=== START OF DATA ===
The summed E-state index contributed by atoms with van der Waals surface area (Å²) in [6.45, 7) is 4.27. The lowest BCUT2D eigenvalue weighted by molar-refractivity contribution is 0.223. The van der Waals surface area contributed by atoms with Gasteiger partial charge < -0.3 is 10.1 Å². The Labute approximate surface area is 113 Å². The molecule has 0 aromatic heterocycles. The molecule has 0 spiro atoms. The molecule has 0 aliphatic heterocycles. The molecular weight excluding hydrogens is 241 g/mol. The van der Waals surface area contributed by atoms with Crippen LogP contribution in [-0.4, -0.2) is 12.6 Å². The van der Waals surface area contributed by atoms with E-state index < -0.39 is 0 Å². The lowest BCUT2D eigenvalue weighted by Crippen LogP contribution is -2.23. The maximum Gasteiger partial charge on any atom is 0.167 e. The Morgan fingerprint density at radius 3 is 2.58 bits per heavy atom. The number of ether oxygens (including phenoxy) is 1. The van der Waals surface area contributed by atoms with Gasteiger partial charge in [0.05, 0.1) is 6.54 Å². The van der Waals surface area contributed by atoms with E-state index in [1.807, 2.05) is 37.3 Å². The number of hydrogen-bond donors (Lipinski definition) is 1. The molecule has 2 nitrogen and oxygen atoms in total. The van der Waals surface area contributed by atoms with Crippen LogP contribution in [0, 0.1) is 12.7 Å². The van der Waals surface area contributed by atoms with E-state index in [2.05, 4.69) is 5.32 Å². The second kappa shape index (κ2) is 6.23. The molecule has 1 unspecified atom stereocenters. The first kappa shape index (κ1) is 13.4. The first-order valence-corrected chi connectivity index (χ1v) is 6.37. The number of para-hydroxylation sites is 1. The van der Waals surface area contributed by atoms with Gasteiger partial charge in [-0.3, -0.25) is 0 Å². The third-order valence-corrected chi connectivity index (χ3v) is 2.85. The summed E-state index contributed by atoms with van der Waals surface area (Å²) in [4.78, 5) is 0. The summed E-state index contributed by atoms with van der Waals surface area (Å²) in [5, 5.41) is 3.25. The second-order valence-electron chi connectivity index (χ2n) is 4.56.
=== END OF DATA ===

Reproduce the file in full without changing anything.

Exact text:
The summed E-state index contributed by atoms with van der Waals surface area (Å²) in [6.45, 7) is 4.27. The lowest BCUT2D eigenvalue weighted by molar-refractivity contribution is 0.223. The van der Waals surface area contributed by atoms with Gasteiger partial charge < -0.3 is 10.1 Å². The Labute approximate surface area is 113 Å². The molecule has 0 aromatic heterocycles. The molecule has 0 spiro atoms. The molecule has 0 aliphatic heterocycles. The molecular weight excluding hydrogens is 241 g/mol. The van der Waals surface area contributed by atoms with Crippen LogP contribution in [-0.4, -0.2) is 12.6 Å². The van der Waals surface area contributed by atoms with E-state index < -0.39 is 0 Å². The lowest BCUT2D eigenvalue weighted by Crippen LogP contribution is -2.23. The maximum Gasteiger partial charge on any atom is 0.167 e. The Morgan fingerprint density at radius 3 is 2.58 bits per heavy atom. The number of ether oxygens (including phenoxy) is 1. The van der Waals surface area contributed by atoms with Gasteiger partial charge in [0.05, 0.1) is 6.54 Å². The van der Waals surface area contributed by atoms with E-state index in [1.807, 2.05) is 37.3 Å². The number of hydrogen-bond donors (Lipinski definition) is 1. The molecule has 2 nitrogen and oxygen atoms in total. The van der Waals surface area contributed by atoms with Crippen LogP contribution in [0, 0.1) is 12.7 Å². The van der Waals surface area contributed by atoms with E-state index in [2.05, 4.69) is 5.32 Å². The second kappa shape index (κ2) is 6.23. The molecule has 1 unspecified atom stereocenters. The first kappa shape index (κ1) is 13.4. The first-order valence-corrected chi connectivity index (χ1v) is 6.37. The number of para-hydroxylation sites is 1. The van der Waals surface area contributed by atoms with Gasteiger partial charge in [-0.3, -0.25) is 0 Å². The third-order valence-corrected chi connectivity index (χ3v) is 2.85. The summed E-state index contributed by atoms with van der Waals surface area (Å²) in [4.78, 5) is 0. The summed E-state index contributed by atoms with van der Waals surface area (Å²) in [5, 5.41) is 3.25. The second-order valence-electron chi connectivity index (χ2n) is 4.56.